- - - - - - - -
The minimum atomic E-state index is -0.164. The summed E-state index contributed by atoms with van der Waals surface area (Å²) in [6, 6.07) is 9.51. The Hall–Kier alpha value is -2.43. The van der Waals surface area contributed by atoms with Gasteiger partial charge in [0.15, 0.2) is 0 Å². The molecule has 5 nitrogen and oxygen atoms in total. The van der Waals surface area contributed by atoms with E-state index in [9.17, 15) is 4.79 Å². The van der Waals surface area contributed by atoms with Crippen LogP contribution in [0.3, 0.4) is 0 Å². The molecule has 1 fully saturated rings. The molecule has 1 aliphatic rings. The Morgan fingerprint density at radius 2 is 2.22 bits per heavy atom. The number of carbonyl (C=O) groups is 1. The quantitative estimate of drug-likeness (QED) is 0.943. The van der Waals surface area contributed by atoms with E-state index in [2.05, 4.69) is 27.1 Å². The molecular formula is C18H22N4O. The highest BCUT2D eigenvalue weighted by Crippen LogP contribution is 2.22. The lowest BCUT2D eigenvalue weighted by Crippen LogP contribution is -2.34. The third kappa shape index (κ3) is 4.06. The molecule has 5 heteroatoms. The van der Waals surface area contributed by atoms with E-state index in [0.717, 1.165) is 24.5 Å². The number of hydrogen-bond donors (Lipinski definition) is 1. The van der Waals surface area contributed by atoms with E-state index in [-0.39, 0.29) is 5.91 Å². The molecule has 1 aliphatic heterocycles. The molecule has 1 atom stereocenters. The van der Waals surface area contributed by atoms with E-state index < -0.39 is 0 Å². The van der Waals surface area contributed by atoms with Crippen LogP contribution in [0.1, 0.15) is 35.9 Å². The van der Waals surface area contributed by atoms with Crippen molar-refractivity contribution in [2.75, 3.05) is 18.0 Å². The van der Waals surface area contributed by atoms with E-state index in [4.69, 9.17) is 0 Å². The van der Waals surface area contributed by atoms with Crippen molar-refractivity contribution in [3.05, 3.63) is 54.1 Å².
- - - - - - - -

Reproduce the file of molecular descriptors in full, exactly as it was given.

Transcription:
The minimum atomic E-state index is -0.164. The summed E-state index contributed by atoms with van der Waals surface area (Å²) in [6, 6.07) is 9.51. The Hall–Kier alpha value is -2.43. The van der Waals surface area contributed by atoms with Gasteiger partial charge in [0.15, 0.2) is 0 Å². The molecule has 5 nitrogen and oxygen atoms in total. The van der Waals surface area contributed by atoms with E-state index in [9.17, 15) is 4.79 Å². The van der Waals surface area contributed by atoms with Crippen LogP contribution in [0.3, 0.4) is 0 Å². The molecule has 1 fully saturated rings. The molecule has 1 aliphatic rings. The Morgan fingerprint density at radius 2 is 2.22 bits per heavy atom. The number of carbonyl (C=O) groups is 1. The quantitative estimate of drug-likeness (QED) is 0.943. The van der Waals surface area contributed by atoms with E-state index in [2.05, 4.69) is 27.1 Å². The molecular formula is C18H22N4O. The highest BCUT2D eigenvalue weighted by Crippen LogP contribution is 2.22. The lowest BCUT2D eigenvalue weighted by Crippen LogP contribution is -2.34. The third kappa shape index (κ3) is 4.06. The molecule has 5 heteroatoms. The van der Waals surface area contributed by atoms with E-state index in [0.717, 1.165) is 24.5 Å². The number of hydrogen-bond donors (Lipinski definition) is 1. The van der Waals surface area contributed by atoms with E-state index in [-0.39, 0.29) is 5.91 Å². The molecule has 1 aliphatic heterocycles. The molecule has 1 atom stereocenters. The van der Waals surface area contributed by atoms with E-state index < -0.39 is 0 Å². The van der Waals surface area contributed by atoms with Crippen LogP contribution in [0.1, 0.15) is 35.9 Å². The van der Waals surface area contributed by atoms with Crippen molar-refractivity contribution in [2.75, 3.05) is 18.0 Å². The van der Waals surface area contributed by atoms with E-state index in [4.69, 9.17) is 0 Å². The van der Waals surface area contributed by atoms with Crippen molar-refractivity contribution in [3.05, 3.63) is 54.1 Å².